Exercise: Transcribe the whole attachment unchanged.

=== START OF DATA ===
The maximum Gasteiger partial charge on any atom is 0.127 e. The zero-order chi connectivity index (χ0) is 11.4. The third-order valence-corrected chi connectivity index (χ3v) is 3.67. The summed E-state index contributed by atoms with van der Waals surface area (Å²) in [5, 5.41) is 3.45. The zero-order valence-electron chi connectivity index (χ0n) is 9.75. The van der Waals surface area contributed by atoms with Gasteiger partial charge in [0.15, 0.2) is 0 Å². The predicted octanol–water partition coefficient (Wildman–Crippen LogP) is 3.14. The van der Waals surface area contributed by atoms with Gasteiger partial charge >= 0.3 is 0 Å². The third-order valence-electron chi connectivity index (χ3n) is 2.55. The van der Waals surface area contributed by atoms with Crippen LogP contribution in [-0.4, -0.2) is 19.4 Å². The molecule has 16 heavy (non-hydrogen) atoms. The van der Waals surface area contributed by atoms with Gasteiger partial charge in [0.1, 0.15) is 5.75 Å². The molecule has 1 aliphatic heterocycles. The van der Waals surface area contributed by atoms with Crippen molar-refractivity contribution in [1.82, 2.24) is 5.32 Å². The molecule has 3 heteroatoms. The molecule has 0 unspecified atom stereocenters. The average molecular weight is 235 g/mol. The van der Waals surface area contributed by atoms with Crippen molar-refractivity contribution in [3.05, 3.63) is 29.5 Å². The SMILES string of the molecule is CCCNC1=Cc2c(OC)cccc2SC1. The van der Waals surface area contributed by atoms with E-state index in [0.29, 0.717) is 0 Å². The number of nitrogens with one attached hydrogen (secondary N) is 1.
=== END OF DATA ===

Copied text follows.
The maximum Gasteiger partial charge on any atom is 0.127 e. The zero-order chi connectivity index (χ0) is 11.4. The third-order valence-corrected chi connectivity index (χ3v) is 3.67. The summed E-state index contributed by atoms with van der Waals surface area (Å²) in [5, 5.41) is 3.45. The zero-order valence-electron chi connectivity index (χ0n) is 9.75. The van der Waals surface area contributed by atoms with Gasteiger partial charge in [0.15, 0.2) is 0 Å². The predicted octanol–water partition coefficient (Wildman–Crippen LogP) is 3.14. The van der Waals surface area contributed by atoms with Gasteiger partial charge >= 0.3 is 0 Å². The third-order valence-electron chi connectivity index (χ3n) is 2.55. The van der Waals surface area contributed by atoms with Crippen LogP contribution in [-0.4, -0.2) is 19.4 Å². The molecule has 16 heavy (non-hydrogen) atoms. The van der Waals surface area contributed by atoms with Gasteiger partial charge in [0.1, 0.15) is 5.75 Å². The molecule has 1 aliphatic heterocycles. The van der Waals surface area contributed by atoms with Crippen molar-refractivity contribution in [1.82, 2.24) is 5.32 Å². The molecule has 3 heteroatoms. The molecule has 0 unspecified atom stereocenters. The average molecular weight is 235 g/mol. The van der Waals surface area contributed by atoms with Crippen molar-refractivity contribution in [3.05, 3.63) is 29.5 Å². The SMILES string of the molecule is CCCNC1=Cc2c(OC)cccc2SC1. The van der Waals surface area contributed by atoms with E-state index in [0.29, 0.717) is 0 Å². The number of nitrogens with one attached hydrogen (secondary N) is 1.